Paul Evans, ‘Paul Evans, Mirror Polished Steel 4 Cylinder Credenza, USA, 1981’, 2016, Todd Merrill Studio

A mirror polished steel cylindrical credenza designed in 1981 by Paul Evans for the Paul Evans Showroom in New York, the credenza features a unique design with ample storage space. Made with plexiglass, wood, and laminated interiors, the cylindrical console is aesthetically and practically innovative; the central cylindrical sections open to reveal stunning gold veneer interiors with three tiers of shelving while the two outer sections are split into an upper and lower section with a single central red velvet shelf. The credenza is topped with a smoke colored plexiglass. A wonderful example of Evans’ architectural and futuristic furniture pieces created at the end of his prolific career, the shimmering piece meets voluminous proportions while its surface is reflective of the glamour of the 1980s.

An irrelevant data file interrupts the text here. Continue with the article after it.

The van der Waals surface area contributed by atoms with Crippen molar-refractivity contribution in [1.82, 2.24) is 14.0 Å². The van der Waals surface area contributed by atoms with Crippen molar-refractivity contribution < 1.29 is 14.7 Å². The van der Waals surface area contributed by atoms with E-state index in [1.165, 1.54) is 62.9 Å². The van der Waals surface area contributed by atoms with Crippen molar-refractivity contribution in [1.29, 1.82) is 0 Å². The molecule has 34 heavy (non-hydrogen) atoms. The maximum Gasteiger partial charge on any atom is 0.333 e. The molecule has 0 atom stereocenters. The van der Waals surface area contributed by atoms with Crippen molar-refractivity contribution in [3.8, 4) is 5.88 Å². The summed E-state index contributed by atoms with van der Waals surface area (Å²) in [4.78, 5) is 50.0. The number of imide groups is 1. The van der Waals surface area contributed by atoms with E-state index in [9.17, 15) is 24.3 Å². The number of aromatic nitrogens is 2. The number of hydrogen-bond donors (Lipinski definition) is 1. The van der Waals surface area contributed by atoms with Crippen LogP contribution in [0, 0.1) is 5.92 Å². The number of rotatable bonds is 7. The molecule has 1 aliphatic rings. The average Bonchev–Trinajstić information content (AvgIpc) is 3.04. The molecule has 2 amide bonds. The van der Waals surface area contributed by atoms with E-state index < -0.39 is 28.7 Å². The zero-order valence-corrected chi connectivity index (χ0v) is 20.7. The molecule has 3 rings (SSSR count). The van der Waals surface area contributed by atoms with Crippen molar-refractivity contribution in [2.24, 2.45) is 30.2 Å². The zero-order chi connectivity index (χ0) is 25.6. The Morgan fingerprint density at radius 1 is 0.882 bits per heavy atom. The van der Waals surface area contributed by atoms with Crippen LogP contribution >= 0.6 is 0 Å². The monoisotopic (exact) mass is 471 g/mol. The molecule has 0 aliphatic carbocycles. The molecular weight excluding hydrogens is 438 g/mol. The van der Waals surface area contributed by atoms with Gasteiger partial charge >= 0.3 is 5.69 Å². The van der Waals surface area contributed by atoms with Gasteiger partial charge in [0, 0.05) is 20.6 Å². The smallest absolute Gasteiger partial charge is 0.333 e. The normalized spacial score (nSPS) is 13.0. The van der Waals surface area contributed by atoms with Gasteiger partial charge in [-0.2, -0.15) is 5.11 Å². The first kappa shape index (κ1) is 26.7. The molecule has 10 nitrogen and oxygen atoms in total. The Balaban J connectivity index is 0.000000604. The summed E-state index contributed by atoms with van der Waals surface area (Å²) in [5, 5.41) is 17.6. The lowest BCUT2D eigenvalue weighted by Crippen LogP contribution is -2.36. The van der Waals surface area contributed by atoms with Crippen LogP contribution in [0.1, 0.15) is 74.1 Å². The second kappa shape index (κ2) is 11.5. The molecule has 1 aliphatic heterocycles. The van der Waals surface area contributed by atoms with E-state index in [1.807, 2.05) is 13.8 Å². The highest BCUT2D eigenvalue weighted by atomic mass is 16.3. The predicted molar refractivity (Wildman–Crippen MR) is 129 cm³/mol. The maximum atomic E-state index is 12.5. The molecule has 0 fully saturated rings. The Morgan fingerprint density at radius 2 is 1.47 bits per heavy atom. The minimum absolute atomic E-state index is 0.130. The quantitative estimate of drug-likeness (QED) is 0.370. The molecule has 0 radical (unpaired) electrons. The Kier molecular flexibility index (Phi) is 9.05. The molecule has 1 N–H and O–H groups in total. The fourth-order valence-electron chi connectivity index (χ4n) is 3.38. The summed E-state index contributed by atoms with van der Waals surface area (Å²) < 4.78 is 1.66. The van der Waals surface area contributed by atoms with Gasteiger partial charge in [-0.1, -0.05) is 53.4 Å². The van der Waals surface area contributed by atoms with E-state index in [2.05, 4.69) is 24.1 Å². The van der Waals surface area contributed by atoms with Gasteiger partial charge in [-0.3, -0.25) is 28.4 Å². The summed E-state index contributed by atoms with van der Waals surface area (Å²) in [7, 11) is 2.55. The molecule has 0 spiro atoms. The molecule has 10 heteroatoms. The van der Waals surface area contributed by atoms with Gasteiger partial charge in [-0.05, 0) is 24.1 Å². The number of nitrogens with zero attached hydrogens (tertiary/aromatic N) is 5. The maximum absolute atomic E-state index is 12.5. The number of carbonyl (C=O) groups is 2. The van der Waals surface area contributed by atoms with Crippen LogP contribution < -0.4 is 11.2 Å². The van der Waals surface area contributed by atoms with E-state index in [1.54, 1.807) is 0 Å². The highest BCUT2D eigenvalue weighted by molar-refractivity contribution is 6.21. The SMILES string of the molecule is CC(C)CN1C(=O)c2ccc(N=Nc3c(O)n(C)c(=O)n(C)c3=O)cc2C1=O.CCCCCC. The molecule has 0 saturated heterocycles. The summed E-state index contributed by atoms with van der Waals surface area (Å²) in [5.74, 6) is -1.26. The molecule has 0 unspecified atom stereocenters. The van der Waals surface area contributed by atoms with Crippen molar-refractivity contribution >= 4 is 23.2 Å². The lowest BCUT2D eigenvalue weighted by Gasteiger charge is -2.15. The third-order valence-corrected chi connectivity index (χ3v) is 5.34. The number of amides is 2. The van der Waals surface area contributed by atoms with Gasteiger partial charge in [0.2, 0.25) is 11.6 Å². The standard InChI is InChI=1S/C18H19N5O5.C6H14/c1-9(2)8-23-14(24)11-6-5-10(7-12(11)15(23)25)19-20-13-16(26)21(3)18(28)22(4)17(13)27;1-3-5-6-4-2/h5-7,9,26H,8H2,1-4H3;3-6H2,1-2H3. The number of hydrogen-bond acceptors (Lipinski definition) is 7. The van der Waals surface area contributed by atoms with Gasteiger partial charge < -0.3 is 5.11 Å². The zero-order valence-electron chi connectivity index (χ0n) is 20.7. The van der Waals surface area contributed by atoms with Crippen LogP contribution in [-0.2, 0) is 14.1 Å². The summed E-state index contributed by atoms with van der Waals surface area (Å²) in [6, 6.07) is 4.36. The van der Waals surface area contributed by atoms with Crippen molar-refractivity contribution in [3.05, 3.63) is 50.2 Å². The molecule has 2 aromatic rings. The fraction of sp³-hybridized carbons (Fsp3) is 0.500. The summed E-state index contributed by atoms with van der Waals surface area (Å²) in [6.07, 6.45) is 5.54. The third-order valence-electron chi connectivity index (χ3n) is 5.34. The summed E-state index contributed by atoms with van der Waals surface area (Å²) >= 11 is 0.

31″ H x 81″L x 20.25″D.

About Paul Evans

A former metalworker, Paul Evans set up his own design studio in 1955 and, over the course of decades, became known for his sculpture, furniture, and contributions to the American Studio Craft Movement in the ’70s. The musician Lenny Kravitz once called Evans’s work, which he collects, “stunningly beautiful, stunningly ugly, stunningly tacky, stunningly sophisticated.” His career is divided into phases, each of which is defined by different styles and materials—the latter of which have included copper, bronze, pewter, sculpted steel, and argente. Hallmarks of his work include high relief, abstractly patterned surfaces, combining gilding, gnarled wood, and metal filigree. He also embraced and pioneered the integration of technology into design, including features such as remote-controlled doors and shelves in his creations.

American, 1931-1987, Bucks County, Pennsylvania, based in New Hope, Pennsylvania